U.S. traffic deaths rose 9.3 percent in the first nine months of last year after years of decline.
The latest National Highway Traffic Safety Administration (NHTSA) report estimates that more than 26,000 people died in traffic crashes in the first nine months of 2015, compared to the 23,796 fatalities in the first nine months of 2014. U.S. regions nationwide showed increases ranging from 2 percent in the mid-Atlantic and South Central states to 16 percent in the Southeast and 20 percent in the Northwest.
The estimated increase in highway deaths follows years of steady, gradual declines. Traffic deaths declined 1.2 percent in 2014 and more than 22 percent from 2000 to 2014.
NHTSA said it sees the recent data as a signal that it needs to do more. It has begun a series of regional summits that will examine unsafe behaviors and human choices that contribute to increasing traffic deaths on a national scale. Human factors contribute to 94 percent of crashes, according to NHTSA research.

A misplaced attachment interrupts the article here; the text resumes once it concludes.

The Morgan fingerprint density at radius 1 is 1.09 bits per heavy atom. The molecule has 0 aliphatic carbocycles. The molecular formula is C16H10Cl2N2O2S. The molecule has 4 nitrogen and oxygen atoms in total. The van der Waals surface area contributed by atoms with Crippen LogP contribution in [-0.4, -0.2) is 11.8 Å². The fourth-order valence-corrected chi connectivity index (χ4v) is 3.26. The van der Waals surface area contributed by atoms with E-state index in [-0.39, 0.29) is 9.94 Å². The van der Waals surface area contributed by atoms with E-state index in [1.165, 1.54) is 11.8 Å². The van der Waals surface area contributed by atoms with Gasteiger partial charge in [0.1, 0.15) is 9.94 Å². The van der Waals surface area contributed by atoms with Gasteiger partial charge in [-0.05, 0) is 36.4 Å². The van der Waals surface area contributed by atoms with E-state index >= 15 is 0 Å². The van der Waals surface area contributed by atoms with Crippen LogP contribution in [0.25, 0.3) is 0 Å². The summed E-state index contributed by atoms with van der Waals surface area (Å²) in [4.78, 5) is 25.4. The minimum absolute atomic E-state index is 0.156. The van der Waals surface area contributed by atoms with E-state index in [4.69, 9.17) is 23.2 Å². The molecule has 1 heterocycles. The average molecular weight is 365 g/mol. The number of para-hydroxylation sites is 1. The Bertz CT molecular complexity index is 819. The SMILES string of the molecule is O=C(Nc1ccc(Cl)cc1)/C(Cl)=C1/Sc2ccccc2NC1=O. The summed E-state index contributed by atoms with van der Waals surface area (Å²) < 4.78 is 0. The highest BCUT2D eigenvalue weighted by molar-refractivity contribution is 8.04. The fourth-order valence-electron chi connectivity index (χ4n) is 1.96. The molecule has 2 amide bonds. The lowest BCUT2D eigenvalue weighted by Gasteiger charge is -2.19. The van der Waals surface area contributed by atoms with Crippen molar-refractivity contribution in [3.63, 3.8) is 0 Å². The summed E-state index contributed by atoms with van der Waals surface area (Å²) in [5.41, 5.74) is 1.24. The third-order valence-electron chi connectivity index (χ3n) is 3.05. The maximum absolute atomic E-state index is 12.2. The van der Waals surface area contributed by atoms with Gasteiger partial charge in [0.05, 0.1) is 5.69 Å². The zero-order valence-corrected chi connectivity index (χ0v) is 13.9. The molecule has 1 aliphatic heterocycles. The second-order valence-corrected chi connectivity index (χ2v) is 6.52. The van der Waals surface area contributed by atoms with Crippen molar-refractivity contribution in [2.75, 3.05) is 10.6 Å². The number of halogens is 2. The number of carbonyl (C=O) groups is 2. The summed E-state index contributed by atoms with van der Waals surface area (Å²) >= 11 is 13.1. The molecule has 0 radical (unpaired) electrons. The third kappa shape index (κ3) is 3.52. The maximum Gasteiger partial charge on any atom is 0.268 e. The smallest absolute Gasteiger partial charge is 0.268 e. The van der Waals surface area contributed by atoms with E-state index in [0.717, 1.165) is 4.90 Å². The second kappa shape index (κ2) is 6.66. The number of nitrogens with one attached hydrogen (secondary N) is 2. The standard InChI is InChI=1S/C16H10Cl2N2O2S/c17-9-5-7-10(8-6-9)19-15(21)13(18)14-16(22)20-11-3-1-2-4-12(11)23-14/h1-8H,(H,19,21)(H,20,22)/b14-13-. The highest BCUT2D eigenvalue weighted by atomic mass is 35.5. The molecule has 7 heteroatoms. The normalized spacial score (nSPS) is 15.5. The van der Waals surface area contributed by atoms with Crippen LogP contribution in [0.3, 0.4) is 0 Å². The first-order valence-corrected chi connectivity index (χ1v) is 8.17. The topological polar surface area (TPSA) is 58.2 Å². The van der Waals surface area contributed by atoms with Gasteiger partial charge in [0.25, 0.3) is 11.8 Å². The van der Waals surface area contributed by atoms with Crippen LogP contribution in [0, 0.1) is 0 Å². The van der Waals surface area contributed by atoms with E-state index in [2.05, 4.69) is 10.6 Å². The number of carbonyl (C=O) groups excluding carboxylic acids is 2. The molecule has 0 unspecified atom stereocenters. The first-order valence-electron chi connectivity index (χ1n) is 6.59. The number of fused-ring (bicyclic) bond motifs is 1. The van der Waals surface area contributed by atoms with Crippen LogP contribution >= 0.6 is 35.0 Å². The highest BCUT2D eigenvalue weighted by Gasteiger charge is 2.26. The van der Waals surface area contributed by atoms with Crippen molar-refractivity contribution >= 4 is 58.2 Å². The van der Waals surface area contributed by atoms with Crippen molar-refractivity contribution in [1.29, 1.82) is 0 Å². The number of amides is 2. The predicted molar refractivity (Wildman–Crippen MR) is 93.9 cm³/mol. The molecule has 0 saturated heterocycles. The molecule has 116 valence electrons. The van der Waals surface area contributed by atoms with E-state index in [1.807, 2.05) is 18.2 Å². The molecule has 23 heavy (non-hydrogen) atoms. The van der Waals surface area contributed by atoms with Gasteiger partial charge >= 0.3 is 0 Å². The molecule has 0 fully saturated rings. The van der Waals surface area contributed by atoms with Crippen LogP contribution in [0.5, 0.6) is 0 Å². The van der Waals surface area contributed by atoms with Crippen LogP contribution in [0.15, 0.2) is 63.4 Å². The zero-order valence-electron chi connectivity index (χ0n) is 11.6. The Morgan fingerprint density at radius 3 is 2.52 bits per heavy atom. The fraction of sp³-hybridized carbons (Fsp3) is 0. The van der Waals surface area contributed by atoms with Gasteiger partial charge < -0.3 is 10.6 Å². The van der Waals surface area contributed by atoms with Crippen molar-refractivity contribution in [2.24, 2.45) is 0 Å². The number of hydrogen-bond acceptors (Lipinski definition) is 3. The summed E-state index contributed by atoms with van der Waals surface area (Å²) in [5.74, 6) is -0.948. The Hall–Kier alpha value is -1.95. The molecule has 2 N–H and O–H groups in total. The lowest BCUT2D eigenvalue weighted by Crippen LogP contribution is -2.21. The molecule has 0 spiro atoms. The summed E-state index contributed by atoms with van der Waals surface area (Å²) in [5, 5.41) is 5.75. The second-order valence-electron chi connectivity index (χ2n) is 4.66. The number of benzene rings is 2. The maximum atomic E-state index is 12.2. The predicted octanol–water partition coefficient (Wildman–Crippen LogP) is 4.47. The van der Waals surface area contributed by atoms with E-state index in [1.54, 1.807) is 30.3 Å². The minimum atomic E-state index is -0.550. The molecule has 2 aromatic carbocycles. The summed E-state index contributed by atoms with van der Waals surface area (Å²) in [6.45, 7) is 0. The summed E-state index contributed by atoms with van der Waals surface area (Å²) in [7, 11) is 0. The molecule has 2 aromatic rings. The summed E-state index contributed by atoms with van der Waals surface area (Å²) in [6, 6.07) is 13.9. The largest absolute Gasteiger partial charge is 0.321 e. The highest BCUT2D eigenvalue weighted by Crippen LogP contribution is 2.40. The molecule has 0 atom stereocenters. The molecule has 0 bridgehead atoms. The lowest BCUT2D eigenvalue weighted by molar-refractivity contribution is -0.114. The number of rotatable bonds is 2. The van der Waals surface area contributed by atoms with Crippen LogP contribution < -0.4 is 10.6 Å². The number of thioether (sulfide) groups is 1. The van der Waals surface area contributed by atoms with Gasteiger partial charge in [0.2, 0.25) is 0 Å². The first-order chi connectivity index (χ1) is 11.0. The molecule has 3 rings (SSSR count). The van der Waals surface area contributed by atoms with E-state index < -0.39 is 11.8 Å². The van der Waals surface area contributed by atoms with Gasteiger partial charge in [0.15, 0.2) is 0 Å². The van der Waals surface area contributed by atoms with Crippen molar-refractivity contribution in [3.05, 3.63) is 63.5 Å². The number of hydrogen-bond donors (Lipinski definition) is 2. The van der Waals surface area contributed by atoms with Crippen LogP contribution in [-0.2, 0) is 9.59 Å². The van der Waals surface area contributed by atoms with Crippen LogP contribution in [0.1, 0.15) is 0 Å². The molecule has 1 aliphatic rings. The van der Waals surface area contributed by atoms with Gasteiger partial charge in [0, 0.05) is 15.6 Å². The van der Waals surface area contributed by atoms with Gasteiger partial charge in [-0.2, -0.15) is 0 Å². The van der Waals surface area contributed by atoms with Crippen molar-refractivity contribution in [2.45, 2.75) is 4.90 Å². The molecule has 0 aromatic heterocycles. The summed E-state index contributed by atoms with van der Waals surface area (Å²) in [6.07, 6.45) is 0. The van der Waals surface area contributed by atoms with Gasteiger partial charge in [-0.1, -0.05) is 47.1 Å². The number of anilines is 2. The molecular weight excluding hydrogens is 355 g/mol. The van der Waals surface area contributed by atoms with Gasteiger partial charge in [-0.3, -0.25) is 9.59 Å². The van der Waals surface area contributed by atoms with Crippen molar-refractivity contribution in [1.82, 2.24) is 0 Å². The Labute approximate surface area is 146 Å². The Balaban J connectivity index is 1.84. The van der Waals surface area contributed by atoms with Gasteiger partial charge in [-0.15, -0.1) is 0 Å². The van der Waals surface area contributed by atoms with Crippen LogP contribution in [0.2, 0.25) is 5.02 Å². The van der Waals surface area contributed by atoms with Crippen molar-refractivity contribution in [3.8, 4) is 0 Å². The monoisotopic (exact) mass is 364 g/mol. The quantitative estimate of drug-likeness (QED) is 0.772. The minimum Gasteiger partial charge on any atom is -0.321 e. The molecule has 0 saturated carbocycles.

“We’re seeing red flags across the U.S. and we’re not waiting for the situation to develop further,” said Dr. Mark Rosekind, NHTSA Administrator. “It’s time to drive behavioral changes in traffic safety and that means taking on new initiatives and addressing persistent issues like drunk driving and failure to wear seat belts.”